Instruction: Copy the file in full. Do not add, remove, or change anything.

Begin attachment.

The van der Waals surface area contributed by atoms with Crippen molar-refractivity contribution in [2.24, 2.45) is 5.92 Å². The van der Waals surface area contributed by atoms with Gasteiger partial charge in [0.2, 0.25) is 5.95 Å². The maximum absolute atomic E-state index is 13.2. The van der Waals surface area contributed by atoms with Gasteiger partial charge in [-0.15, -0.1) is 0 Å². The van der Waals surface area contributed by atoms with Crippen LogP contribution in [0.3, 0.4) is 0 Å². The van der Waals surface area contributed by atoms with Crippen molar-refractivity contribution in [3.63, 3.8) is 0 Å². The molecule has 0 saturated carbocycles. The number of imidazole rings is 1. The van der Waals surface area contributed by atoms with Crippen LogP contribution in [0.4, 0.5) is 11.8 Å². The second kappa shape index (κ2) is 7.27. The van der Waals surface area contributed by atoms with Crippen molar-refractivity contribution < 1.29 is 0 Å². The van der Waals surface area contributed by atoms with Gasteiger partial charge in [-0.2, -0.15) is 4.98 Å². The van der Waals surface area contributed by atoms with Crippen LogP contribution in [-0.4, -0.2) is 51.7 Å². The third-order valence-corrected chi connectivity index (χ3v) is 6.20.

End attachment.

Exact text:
The van der Waals surface area contributed by atoms with Crippen molar-refractivity contribution in [2.24, 2.45) is 5.92 Å². The van der Waals surface area contributed by atoms with Gasteiger partial charge in [0.2, 0.25) is 5.95 Å². The maximum absolute atomic E-state index is 13.2. The van der Waals surface area contributed by atoms with Gasteiger partial charge in [-0.15, -0.1) is 0 Å². The van der Waals surface area contributed by atoms with Crippen LogP contribution in [0.3, 0.4) is 0 Å². The van der Waals surface area contributed by atoms with Crippen molar-refractivity contribution in [3.63, 3.8) is 0 Å². The molecule has 0 saturated carbocycles. The number of imidazole rings is 1. The van der Waals surface area contributed by atoms with Crippen LogP contribution in [0.4, 0.5) is 11.8 Å². The second kappa shape index (κ2) is 7.27. The van der Waals surface area contributed by atoms with Crippen molar-refractivity contribution < 1.29 is 0 Å². The van der Waals surface area contributed by atoms with Gasteiger partial charge in [-0.2, -0.15) is 4.98 Å². The van der Waals surface area contributed by atoms with Crippen LogP contribution in [-0.4, -0.2) is 51.7 Å². The third-order valence-corrected chi connectivity index (χ3v) is 6.20.